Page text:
The general work of the Spirit of God consists of two parts — the regeneration of sinners, and the edification of his people. Under the latter, several special operations of his grace are included, which are distinctly mentioned in sacred Scripture, and which may be considered separately, as examples of the connection which subsists betwixt his grace and all our duties, and as evidences of the love and wisdom with which his blessed agency is adapted to all the wants and weaknesses of our nature. It is an animating and consoling thought, that the promised grace of the Spirit has respect to every duty which we can be called to discharge, and to every change that can possibly occur in the condition, the temptations, and the trials of his people: for whether we be called to fight against our corruptions, the Spirit is our sanctifier; or to endure affliction, the Spirit is our comforter; or to choose the path of duty in times of perplexity, the Spirit is our guide; or to engage in prayer, the Spirit is the Spirit of grace and supplication; or to cultivate any one of the graces of the Christian character, they are all “the fruits of the Spirit.” So that whatever may be our duty, and however formidable the difficulties by which we are surrounded, we can look up to God on the warrant of his own Word, for the aid of that “good Spirit” who has promised “to help our infirmities,” and who says to each of his people, “I will never leave thee nor forsake thee,” “My grace is sufficient for thee, I will perfect my strength in weakness,” “As thy day is, so shall thy strength be,” “Wait on the Lord, and be of good courage, and he will strengthen thine heart; wait, I say, upon the Lord.”

Sanctification is the work of the Spirit; and the commencement of it in the soul is to be dated from the time of a sinner’s conversion. Until he is converted, he is “dead in trespasses and sins;” for, says the apostle to the Ephesian converts, “You hath he quickened, who were dead in trespasses and sins; wherein in time past ye walked according to the course of this world, according to the prince of the power of the air, the spirit which now worketh in the children of disobedience. Among whom also we all had our conversation in times past in the lusts of our flesh, fulfilling the desires of the flesh and of the mind; and were by nature the children of wrath even as others” (Ephesians 2:1-3) And again, to Titus, “For we ourselves also were sometimes foolish, disobedient, deceived, serving divers lusts and pleasures, living in malice and envy, hateful and hating one another. But after that the kindness and love of God our Saviour toward man appeared, not by works of righteousness which we have done, but according to his mercy he saved us, by the washing of regeneration and renewing of the Holy Ghost; which he shed on us abundantly through Jesus Christ our Saviour.” (Titus 3:3-6) At the time of a sinner’s conversion, spiritual life is imparted to his soul; he who was dead is quickened; he rises with Christ to newness of life; he is born again; he is “God’s workmanship, created anew in Christ Jesus unto good works.”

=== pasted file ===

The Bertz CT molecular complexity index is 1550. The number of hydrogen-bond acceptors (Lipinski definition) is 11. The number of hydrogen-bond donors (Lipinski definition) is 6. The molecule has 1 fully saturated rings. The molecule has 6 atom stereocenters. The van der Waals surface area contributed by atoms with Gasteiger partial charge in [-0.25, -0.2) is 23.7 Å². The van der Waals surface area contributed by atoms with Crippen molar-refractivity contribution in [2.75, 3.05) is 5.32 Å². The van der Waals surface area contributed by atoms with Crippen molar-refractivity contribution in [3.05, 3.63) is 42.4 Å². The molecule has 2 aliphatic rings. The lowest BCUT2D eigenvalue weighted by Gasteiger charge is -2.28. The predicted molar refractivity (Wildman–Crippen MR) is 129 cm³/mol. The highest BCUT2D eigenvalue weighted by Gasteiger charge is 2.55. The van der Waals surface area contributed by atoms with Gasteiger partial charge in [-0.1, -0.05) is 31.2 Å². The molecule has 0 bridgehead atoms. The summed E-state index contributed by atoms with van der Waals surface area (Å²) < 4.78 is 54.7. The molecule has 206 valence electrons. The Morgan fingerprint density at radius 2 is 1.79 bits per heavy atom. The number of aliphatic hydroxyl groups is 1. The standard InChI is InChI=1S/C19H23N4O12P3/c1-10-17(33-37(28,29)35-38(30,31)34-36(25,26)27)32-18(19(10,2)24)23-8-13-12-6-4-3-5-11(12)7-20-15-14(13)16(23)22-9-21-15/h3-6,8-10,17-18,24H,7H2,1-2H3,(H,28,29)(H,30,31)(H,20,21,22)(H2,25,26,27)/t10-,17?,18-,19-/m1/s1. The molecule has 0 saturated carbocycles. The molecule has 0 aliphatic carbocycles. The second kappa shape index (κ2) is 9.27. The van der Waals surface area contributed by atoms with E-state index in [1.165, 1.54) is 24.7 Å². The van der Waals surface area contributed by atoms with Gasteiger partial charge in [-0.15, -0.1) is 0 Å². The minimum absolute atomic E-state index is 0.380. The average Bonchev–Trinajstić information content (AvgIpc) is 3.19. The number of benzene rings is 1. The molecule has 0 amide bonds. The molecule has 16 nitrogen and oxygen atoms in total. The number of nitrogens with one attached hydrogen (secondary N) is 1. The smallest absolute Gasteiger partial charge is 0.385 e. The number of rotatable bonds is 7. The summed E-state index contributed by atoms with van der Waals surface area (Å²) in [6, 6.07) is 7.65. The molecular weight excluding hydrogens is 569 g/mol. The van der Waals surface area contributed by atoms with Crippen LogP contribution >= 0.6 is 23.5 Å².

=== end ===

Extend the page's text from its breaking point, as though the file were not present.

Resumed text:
This great change is often preceded, as we have seen Part 1 dealt with the Spirit’s work in the Conversion of Sinners; and Part 2 dealt with Illustrative Cases of conversion in the New Testament., by a preparatory work of conviction and instruction, and is always followed, as we shall now see, by a progressive course of sanctification; but it properly consists in his closing with Christ in the Gospel, by the deliberate assent of his understanding in an act of faith, and the decisive consent of his will in an act of choice. At the instant when a sinner, duly instructed in the truth, and impressed with a sense of his guilt and danger, flees to Christ for refuge, and embraces him as his own Saviour in all the fulness of his offices; at that instant he passes from “death unto life,” and becomes a partaker of all the privileges of the children of God. That we might understand the nature, the reality, and the magnitude of this blessed change, God has been pleased to record many examples of it in Scripture, which serve the double purpose of teaching us, both what is essentially involved in all cases of genuine conversion, and also the varieties of individual experience which may exist notwithstanding. In reviewing the cases of the Philippian Gaoler, and the dying Malefactor; of Lydia, Cornelius, and Paul; of Timothy, the Ethiopian Treasurer, and the three thousand who were converted on the day of Pentecost, we are enabled to see that, while there were great diversities of individual experience among them, both in respect to their previous character, and the manner and circumstances of their conversion itself, yet there was a radical change that was common to all, and which properly consisted in their being brought under the power of “the truth as it is in Jesus,” while it was followed in every instance by a life of new, and cheerful, and devoted obedience.

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